How Does Business Debt Consolidation Work?

Companies can encounter financial trouble if they have too much debt. All too often, they also have too much of the wrong kind of debt.

This situation is financially unsustainable. Debt payments take a substantial portion of revenues. Therefore, the business cannot keep up with payroll, supplier payments, and other important expenses. Ultimately, the situation gets out of control and the small business enters a financial tailspin.

This scenario can often be prevented by consolidating your debts. Debt consolidation helps companies that have a good business model but are saddled with “too much of the wrong kind of debt.

What is debt consolidation?

Debt consolidation combines existing loans and cash advances that have unfavorable terms and refinances them with a single loan with better terms. The new loan is designed to improve the company’s cash flow.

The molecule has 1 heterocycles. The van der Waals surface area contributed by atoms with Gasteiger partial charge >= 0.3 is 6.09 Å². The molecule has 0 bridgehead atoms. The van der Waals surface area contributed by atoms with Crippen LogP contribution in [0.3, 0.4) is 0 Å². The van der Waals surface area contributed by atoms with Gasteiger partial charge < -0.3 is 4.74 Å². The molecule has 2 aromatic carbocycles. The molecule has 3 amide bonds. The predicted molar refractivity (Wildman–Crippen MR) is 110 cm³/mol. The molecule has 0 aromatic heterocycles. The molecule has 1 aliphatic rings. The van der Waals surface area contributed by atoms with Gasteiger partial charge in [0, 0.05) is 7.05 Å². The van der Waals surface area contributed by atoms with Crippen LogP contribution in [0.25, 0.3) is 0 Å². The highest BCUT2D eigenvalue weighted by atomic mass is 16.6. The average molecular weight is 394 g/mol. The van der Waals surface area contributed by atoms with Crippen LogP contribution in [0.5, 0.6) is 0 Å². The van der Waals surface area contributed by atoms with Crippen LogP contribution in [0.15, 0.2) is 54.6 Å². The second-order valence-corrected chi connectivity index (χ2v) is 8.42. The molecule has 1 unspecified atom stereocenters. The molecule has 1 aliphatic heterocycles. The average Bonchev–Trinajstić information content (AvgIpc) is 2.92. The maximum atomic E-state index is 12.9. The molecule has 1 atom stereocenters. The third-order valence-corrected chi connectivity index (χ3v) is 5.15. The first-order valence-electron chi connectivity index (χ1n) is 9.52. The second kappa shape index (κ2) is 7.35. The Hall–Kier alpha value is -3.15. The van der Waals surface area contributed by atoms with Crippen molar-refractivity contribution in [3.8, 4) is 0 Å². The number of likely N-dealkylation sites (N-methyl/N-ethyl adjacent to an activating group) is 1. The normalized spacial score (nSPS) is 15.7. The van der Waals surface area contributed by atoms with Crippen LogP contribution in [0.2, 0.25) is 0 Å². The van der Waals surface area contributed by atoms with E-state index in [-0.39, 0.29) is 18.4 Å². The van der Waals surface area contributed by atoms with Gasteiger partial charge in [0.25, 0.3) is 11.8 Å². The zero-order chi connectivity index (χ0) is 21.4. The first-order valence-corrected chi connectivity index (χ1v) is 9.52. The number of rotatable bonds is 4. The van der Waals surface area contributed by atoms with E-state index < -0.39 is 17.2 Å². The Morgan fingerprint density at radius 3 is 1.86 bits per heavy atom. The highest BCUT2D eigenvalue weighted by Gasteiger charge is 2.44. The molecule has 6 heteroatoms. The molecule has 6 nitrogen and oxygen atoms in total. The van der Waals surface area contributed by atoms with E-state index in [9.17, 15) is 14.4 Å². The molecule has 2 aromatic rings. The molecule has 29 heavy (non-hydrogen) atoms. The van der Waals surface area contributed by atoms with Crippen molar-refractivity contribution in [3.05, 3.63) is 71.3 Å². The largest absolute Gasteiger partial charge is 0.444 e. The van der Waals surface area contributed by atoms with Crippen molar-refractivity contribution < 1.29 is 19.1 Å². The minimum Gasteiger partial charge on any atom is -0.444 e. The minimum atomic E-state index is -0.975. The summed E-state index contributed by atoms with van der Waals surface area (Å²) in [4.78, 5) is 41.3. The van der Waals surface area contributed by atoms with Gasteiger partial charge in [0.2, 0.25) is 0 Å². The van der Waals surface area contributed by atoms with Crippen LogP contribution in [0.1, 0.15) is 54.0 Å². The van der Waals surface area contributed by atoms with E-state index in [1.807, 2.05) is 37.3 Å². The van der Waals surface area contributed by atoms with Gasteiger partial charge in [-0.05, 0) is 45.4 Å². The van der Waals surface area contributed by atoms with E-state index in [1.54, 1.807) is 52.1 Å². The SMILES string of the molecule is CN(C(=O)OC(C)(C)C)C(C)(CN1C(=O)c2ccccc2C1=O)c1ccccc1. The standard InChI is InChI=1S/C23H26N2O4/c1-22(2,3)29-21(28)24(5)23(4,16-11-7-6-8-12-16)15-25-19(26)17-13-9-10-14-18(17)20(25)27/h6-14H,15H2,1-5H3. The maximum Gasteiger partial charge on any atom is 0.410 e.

The objective of the loan is to leave the company in a better financial position and able to service debt payments. The new loan also frees cash flow, enabling your business to take on new opportunities.

Is debt consolidation right for your business?

Determining if debt consolidation may help your business requires a careful assessment. However, you can get a good idea if it can help by asking yourself these four questions:

a) Are debt payments taking most (or all) of your available cash flow?

Spending most of your available funds on debt payments is not healthy for the business. It indicates that there is either a problem with the loans – or with the business itself. If the loans are the problem, debt consolidation may help. Your loans may be the problem if you have:

  • Loans with high interest rates
  • Multiple cash advances
  • Short-term loans (in some cases)
  • Loans with a balloon payment

b) Are your interest rates exorbitantly high?